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Glossary of Computer Forensics Terms

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Term Definition

B*-tree A file system used by the Mac OS that consists of nodes, which are objects, and leaf nodes, which contain data.

Back door

A hole in the security of a computer system deliberately left in place by designers or maintainers. Synonymous with trap door. A hidden software or hardware mechanism used to circumvent security controls. A breach created intentionally for the purpose of collecting, altering, or destroying data.

Back up or backup

Either the act of creating a duplicate copy of working programs and data or the actual copy of programs and data, used for disaster recovery. Ideally, such copies are stored off site.

Backup and recovery

The ability to recreate current master files using appropriate prior master records and transactions.

Bad block anode

In the Linux, file system, the anode that tracks the bad sectors on a drive.


An established standard for measurement or comparison.

Big endian

In a big-endian system, the most significant value in the sequence is stored at the lowest storage address (i.e., first). Many mainframe computers, particularly IBM mainframes, use a big-endian architecture. Most modern computers, including PCs, use the little-endian system. The terms big endian and little endian are derived from the Lilliputians of Gulliver’s Travels, whose major political issue was whether soft-boiled eggs should be opened on the big side or the little side.


The Basic Input Output System of a PC. This is usually a number of machine code routines that are stored in ROM and available for execution at boot time. The "boot strap loader" is contained in ROM and is the first code to execute when the computer is turned on. The BIOS contains commands for reading the physical disks sector by sector.


A measurement of data. A bit is either the one or zero component of the binary code.

Bit-stream copy

A bit-by-bit copy of the data on the original storage media.

Bit-stream image

The file used to store the bit-stream copy.

Bitmap Image

A representation of a graphics image in a grid format.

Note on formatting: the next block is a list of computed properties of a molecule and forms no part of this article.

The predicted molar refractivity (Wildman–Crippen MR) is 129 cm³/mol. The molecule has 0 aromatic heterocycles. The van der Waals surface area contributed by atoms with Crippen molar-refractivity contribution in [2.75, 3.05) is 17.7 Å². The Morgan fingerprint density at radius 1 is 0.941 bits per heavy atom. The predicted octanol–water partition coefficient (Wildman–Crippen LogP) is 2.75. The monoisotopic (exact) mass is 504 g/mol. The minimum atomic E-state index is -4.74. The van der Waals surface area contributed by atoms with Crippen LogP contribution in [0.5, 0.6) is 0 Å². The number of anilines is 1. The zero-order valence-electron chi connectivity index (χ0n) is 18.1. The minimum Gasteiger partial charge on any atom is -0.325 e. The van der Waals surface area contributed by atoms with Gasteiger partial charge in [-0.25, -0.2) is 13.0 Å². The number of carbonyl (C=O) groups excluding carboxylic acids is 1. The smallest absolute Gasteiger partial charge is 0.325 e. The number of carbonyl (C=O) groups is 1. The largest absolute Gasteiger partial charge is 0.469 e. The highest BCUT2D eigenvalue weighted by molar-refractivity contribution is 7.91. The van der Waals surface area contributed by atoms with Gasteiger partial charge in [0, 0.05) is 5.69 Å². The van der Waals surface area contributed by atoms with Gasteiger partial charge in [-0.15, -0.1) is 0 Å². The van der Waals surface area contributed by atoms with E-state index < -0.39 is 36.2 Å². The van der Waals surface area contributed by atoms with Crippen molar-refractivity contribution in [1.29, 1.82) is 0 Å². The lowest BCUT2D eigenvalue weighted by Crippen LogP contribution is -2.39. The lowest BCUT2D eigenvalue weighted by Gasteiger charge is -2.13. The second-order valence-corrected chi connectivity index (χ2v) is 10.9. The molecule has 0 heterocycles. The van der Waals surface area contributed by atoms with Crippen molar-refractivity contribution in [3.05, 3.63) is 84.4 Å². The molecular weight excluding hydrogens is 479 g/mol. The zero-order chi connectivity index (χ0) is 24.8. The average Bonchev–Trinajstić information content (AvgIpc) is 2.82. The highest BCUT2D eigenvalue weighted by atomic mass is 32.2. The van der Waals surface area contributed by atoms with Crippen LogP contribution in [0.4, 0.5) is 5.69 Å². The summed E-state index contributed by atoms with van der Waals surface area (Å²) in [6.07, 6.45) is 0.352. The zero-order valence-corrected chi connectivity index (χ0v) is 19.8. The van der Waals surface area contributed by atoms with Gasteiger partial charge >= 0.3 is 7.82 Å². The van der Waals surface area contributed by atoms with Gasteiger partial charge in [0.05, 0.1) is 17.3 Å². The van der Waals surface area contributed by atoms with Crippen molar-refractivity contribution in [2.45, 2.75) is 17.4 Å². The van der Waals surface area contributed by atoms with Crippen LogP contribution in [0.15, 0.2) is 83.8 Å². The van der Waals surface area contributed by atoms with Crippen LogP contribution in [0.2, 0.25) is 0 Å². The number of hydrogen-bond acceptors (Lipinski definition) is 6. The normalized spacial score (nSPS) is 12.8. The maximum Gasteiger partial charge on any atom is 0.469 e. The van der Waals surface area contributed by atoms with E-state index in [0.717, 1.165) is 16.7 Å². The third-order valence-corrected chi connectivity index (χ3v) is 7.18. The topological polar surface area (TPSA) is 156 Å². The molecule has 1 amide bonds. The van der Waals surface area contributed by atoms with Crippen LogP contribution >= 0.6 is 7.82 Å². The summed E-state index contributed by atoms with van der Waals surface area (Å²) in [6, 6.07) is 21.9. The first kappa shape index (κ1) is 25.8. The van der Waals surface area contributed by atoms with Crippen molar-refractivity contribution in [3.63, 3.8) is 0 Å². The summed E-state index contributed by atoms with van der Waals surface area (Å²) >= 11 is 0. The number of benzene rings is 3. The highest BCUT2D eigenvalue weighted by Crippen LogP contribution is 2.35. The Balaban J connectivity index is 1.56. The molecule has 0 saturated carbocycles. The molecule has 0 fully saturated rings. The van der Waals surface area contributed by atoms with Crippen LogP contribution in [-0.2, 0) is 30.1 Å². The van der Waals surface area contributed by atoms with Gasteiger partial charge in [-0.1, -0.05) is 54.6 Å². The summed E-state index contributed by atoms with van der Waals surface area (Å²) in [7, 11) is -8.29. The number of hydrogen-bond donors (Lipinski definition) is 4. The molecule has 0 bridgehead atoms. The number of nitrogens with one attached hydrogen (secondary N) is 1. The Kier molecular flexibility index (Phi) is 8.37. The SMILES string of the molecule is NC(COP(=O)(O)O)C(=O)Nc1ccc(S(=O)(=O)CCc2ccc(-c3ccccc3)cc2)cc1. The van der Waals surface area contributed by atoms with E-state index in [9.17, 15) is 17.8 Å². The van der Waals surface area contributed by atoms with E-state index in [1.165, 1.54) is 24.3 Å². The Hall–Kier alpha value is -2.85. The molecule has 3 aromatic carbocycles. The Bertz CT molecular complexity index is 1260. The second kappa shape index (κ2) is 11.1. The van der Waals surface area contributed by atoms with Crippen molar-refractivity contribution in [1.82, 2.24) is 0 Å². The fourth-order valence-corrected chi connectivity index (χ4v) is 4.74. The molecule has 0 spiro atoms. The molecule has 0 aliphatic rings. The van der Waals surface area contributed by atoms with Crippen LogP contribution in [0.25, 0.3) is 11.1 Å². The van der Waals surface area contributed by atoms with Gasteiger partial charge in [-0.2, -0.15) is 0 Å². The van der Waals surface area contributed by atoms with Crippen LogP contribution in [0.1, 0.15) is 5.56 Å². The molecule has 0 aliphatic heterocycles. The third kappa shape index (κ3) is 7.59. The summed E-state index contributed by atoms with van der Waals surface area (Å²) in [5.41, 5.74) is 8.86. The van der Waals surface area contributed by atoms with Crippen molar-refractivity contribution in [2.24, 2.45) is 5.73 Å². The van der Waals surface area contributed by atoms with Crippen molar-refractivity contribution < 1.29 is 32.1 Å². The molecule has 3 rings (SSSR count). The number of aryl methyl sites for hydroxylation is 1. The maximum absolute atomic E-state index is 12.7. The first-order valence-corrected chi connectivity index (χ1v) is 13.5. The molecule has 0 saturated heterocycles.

A marker or address that identifies a specific place or location for subsequent retrieval.


To start up a computer. Because the computer gets itself up and going from an inert state, it could be said to lift itself up ‘by its own bootstraps’—this is where the term ‘boot’ originates.

Boot disk

The magnetic disk (usually a hard disk) from which an operating system kernel is loaded (or ‘bootstrapped’). MS-DOS and Microsoft ® Windows® can be con-figured (in the BIOS) to try to boot off either floppy disk or hard disk, in either order (and on some modern systems even from CD or other removable media). A special floppy boot disk (often called a ‘System Rescue Disk’) can be created, which will allow your computer to boot even if it cannot boot from the hard disk.

Boot record

Once the BIOS determines which disk to boot from, it loads the first sector of that disk into memory and executes it. Besides this loader program, the Boot Record contains the partition table for that disk.


To load and initialize the operating system on a computer. Often abbreviated to ‘boot’.


Any prohibited penetration or unauthorized access to a computer system that causes damage or has the potential to cause damage.


A device attached to a network cable to connect two like topologies.


Short for Web Browser. A software application used to locate and display Web pages. The two most popular browsers are Netscape Navigator and Microsoft Internet Explorer. Both of these are graphical browsers, which mean that they can display graphics as well as text. In addition, most modern browsers can present multimedia information, including sound and video, although they require plug-ins for some formats.


An area of memory, often referred to as a ‘cache’ used to speed up access to devices. It is used for temporary storage of data read from or waiting to be sent to a device such as a hard disk, CD-ROM, printer, or tape drive.

Buffer Overflow

A buffer overflow, or buffer overrun, is an anomaly where a program, while writing data to a buffer, overruns the buffer's boundary and overwrites adjacent memory. Buffer overflows can be triggered by inputs that are designed to execute code, or alter the way the program operates. This may result in erratic program behavior, including memory access errors, incorrect results, a crash, or a breach of system security. They are thus the basis of many software vulnerabilities and can be maliciously exploited.


Slang for making (burning) a CD-ROM copy of data, whether it is music, software, or other data.


A set of conductors (wires or connectors in an integrated circuit) connecting the various functional units in a computer. There are busses both within the CPU and connecting it to external memory and peripheral devices. The bus width (i.e., the number of parallel connectors) is one factor limiting a computer's performance.


In most computer systems, a byte is a unit of data generally consisting of 8 bits. A byte can represent a single character, such as a letter, a digit, or a punctuation mark.

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